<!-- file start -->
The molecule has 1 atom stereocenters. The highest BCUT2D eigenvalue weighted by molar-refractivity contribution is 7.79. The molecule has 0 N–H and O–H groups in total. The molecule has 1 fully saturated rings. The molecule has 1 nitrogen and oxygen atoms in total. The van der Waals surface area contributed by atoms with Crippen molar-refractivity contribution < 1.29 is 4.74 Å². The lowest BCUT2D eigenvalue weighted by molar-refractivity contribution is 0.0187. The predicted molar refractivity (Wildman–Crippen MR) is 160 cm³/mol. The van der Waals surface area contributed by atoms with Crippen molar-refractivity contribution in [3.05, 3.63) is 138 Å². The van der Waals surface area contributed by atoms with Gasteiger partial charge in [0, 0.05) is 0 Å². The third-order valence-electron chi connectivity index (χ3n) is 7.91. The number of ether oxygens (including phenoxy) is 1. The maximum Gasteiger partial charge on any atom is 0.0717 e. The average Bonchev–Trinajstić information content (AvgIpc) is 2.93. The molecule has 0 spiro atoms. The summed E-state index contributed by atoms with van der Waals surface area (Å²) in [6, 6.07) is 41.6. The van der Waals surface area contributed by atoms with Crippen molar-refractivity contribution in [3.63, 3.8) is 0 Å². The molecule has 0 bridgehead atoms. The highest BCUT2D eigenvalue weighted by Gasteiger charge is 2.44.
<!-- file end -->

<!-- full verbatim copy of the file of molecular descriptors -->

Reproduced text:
The molecule has 1 atom stereocenters. The highest BCUT2D eigenvalue weighted by molar-refractivity contribution is 7.79. The molecule has 0 N–H and O–H groups in total. The molecule has 1 fully saturated rings. The molecule has 1 nitrogen and oxygen atoms in total. The van der Waals surface area contributed by atoms with Crippen molar-refractivity contribution < 1.29 is 4.74 Å². The lowest BCUT2D eigenvalue weighted by molar-refractivity contribution is 0.0187. The predicted molar refractivity (Wildman–Crippen MR) is 160 cm³/mol. The van der Waals surface area contributed by atoms with Crippen molar-refractivity contribution in [3.05, 3.63) is 138 Å². The van der Waals surface area contributed by atoms with Gasteiger partial charge in [0, 0.05) is 0 Å². The third-order valence-electron chi connectivity index (χ3n) is 7.91. The number of ether oxygens (including phenoxy) is 1. The maximum Gasteiger partial charge on any atom is 0.0717 e. The average Bonchev–Trinajstić information content (AvgIpc) is 2.93. The molecule has 0 spiro atoms. The summed E-state index contributed by atoms with van der Waals surface area (Å²) in [6, 6.07) is 41.6. The van der Waals surface area contributed by atoms with Crippen molar-refractivity contribution in [3.63, 3.8) is 0 Å². The molecule has 0 bridgehead atoms. The highest BCUT2D eigenvalue weighted by Gasteiger charge is 2.44.